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The Enduring Legacy of Clubhouse’s Chatty Revolution

3 min read

Clubhouse at the start was not just invite-only; it was iOS-only. Chic voices would touch chic brains via AirPods Pro. In issuing invitations, the hope was that Clubhouse would skim the creamiest cream off the social milk—Drake, Oprah—and gain a reputation for being 100 percent rabble-free.

To this end, the interface faintly conjures a nightclub, with gestures at velvet ropes, bouncers, hallways, and corner banquettes. In each chat room, circle-shaped headshots come up like tokens on a game board. When one of the circles speaks, it gets a kind of halo that flashes while they hold the floor—and those who interrupt with amens or points of order borrow the flashing. The sound of the voices is rich, pure, and immediate.

Sarah Szalavitz, the extraordinarily well-connected technologist, brought me to Clubhouse and gave me a backstage tour and guidance for avoiding the right-wing bores of the Intellectual Dark Web, with their never-ending jeremiads against pronouns and wokeness. Sarah also gave me stern advice: I’d have to quickly unfriend most of the 52 people I’d be forced to follow on signing up. Many of the forced follows, the dread Suggested User List, were notorious shit-stirrers for whom the deck of influence on the app was apparently stacked. Of those on the Suggested User List, only two in that summer of 2020 seemed to have come by their followers honestly: Meek Mill and 21 Savage. I still follow them.

For a time, Clubhouse caught on, and throughout the summer there were ambitious and fruitful conferences by Black Lives Matter writers and activists. There was also a lot of blather about that season’s philosophical earworms, from cancel culture to gender essentialism. In September, the US attorney general labeled Portland, Seattle, and New York City “anarchist jurisdictions,” and the Clubhouse rooms refracted the apocalyptic hyperrealism of the wider world. In May 2021 the app opened to Android users, and a few months later users stopped having to be invited. The big weekly parties shrank and turned uncool. Debates turned into so-called drama rooms—shouting matches on catnip subjects like vaccines. Many precincts of the app turned monotonous.

Along the way, imitations thundered in: Discord Stage Channels, Slack Huddles, Twitter Spaces, Reddit Talk, Facebook Live Audio Rooms, Spotify Greenroom, and Telegram Voice Chats. The valuation of Clubhouse fell, and many prominent hosts took their shows to Spaces, which integrated well with Twitter. Other social media apps serve specific groups. Coworkers use Huddles, and Discord serves gamers and teens.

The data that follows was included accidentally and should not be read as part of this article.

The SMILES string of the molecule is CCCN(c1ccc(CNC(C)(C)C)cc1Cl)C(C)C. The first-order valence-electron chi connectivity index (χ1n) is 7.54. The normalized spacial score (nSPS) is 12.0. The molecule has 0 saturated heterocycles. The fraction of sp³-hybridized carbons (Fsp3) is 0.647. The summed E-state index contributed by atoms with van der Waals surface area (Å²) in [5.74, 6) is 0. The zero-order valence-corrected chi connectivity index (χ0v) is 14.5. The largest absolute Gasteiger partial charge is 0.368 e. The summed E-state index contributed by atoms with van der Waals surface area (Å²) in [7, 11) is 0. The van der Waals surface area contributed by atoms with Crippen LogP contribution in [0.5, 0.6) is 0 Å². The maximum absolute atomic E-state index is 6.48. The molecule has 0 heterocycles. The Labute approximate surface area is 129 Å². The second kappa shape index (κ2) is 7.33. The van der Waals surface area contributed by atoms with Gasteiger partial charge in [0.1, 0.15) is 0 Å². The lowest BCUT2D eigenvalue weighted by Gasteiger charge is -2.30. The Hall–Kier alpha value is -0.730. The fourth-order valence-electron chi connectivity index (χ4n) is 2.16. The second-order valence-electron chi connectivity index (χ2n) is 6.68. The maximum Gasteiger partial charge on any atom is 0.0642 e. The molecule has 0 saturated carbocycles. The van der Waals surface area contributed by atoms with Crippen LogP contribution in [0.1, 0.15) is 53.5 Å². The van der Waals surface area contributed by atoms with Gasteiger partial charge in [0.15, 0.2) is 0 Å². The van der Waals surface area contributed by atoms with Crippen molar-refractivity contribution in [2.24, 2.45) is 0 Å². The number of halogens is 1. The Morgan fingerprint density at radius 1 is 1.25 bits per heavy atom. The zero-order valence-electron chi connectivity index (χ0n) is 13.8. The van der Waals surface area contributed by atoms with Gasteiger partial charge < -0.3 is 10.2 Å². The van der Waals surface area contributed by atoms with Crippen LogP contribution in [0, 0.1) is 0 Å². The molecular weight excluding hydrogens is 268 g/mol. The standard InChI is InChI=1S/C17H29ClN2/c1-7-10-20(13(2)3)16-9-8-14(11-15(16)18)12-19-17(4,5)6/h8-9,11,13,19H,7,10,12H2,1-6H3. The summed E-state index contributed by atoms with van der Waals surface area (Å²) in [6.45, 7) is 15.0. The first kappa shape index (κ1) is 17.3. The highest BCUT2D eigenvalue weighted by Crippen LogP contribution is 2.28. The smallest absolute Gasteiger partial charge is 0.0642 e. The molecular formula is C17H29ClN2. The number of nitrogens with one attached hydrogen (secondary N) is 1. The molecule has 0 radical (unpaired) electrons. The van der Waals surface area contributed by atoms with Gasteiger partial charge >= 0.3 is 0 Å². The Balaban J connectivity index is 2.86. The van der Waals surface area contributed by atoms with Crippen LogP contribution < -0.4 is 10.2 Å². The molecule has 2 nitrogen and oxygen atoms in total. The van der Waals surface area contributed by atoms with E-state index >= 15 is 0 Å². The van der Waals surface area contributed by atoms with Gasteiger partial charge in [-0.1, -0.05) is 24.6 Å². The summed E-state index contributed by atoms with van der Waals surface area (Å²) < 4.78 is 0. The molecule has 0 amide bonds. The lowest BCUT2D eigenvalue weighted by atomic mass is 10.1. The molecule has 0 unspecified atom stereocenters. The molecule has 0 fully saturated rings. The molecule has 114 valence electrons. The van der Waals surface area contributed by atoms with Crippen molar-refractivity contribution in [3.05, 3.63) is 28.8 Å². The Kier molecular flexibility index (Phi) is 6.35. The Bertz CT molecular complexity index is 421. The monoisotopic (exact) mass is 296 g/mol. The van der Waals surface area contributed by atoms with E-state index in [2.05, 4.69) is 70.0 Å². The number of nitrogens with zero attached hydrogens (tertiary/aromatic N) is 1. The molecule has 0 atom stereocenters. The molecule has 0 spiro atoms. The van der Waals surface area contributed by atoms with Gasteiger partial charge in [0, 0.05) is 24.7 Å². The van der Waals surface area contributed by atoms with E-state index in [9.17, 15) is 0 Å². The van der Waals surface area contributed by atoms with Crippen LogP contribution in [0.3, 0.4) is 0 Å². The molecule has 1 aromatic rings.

Though blockbuster social media remains logocentric, social audio hums along, and Clubhouse, in particular, seems unbothered not to be the belle of anyone’s VC ball anymore. It still lives on 28 million devices, and its regular users, many of them international, remain loyal. They speak in a wide range of accents and dialects, and many join groups just to practice new languages. For weeks, rooms have proliferated in which people inside and outside Ukraine trade urgent information about the Russian attacks. These conversations take place alternately in Ukrainian, Russian, English, and several other languages.

Current Clubhouse users now get sentimental when they talk about the app. In a recent room called What’s Your Favorite Clubhouse Story? one user described the time Snoop Dogg entered his room to whoops of “Snoop,” and a second spoke of hearing the ancient groans of a friend who gave birth on the app. (That really happened.) As these two spoke, those present made deeply human murmurs of surprise, squeamishness, and wonder. Then a third piped up. He said simply, and quietly, that Clubhouse had taught him to listen.

This article appears in the April 2022 issue. Subscribe now.

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